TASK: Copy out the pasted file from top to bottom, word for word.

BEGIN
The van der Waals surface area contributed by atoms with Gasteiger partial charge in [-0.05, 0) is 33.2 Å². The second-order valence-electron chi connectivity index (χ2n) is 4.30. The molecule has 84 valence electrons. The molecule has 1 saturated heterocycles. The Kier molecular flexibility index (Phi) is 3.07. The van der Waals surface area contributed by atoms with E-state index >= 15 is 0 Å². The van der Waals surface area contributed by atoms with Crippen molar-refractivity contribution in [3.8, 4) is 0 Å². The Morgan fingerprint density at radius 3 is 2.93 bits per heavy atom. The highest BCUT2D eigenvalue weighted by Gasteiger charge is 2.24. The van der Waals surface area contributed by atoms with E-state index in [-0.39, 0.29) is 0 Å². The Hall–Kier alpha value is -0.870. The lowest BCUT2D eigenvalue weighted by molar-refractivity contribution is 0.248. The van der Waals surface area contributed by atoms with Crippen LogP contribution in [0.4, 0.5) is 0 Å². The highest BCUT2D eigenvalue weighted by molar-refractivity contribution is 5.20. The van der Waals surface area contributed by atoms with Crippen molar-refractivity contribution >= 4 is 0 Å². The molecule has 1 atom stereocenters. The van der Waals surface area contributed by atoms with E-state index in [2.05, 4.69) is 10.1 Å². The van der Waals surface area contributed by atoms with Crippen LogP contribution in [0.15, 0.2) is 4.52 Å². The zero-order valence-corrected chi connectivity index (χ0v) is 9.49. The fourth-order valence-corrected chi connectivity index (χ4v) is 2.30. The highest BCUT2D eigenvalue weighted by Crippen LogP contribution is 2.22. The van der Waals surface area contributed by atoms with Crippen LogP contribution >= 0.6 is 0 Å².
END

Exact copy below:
The van der Waals surface area contributed by atoms with Gasteiger partial charge in [-0.05, 0) is 33.2 Å². The second-order valence-electron chi connectivity index (χ2n) is 4.30. The molecule has 84 valence electrons. The molecule has 1 saturated heterocycles. The Kier molecular flexibility index (Phi) is 3.07. The van der Waals surface area contributed by atoms with E-state index >= 15 is 0 Å². The van der Waals surface area contributed by atoms with Crippen molar-refractivity contribution in [3.8, 4) is 0 Å². The Morgan fingerprint density at radius 3 is 2.93 bits per heavy atom. The highest BCUT2D eigenvalue weighted by Gasteiger charge is 2.24. The van der Waals surface area contributed by atoms with E-state index in [-0.39, 0.29) is 0 Å². The Hall–Kier alpha value is -0.870. The lowest BCUT2D eigenvalue weighted by molar-refractivity contribution is 0.248. The van der Waals surface area contributed by atoms with Crippen LogP contribution in [0.4, 0.5) is 0 Å². The highest BCUT2D eigenvalue weighted by molar-refractivity contribution is 5.20. The van der Waals surface area contributed by atoms with Crippen molar-refractivity contribution >= 4 is 0 Å². The molecule has 1 atom stereocenters. The van der Waals surface area contributed by atoms with E-state index in [2.05, 4.69) is 10.1 Å². The van der Waals surface area contributed by atoms with Crippen LogP contribution in [0.15, 0.2) is 4.52 Å². The zero-order valence-corrected chi connectivity index (χ0v) is 9.49. The fourth-order valence-corrected chi connectivity index (χ4v) is 2.30. The highest BCUT2D eigenvalue weighted by Crippen LogP contribution is 2.22. The van der Waals surface area contributed by atoms with Crippen LogP contribution >= 0.6 is 0 Å².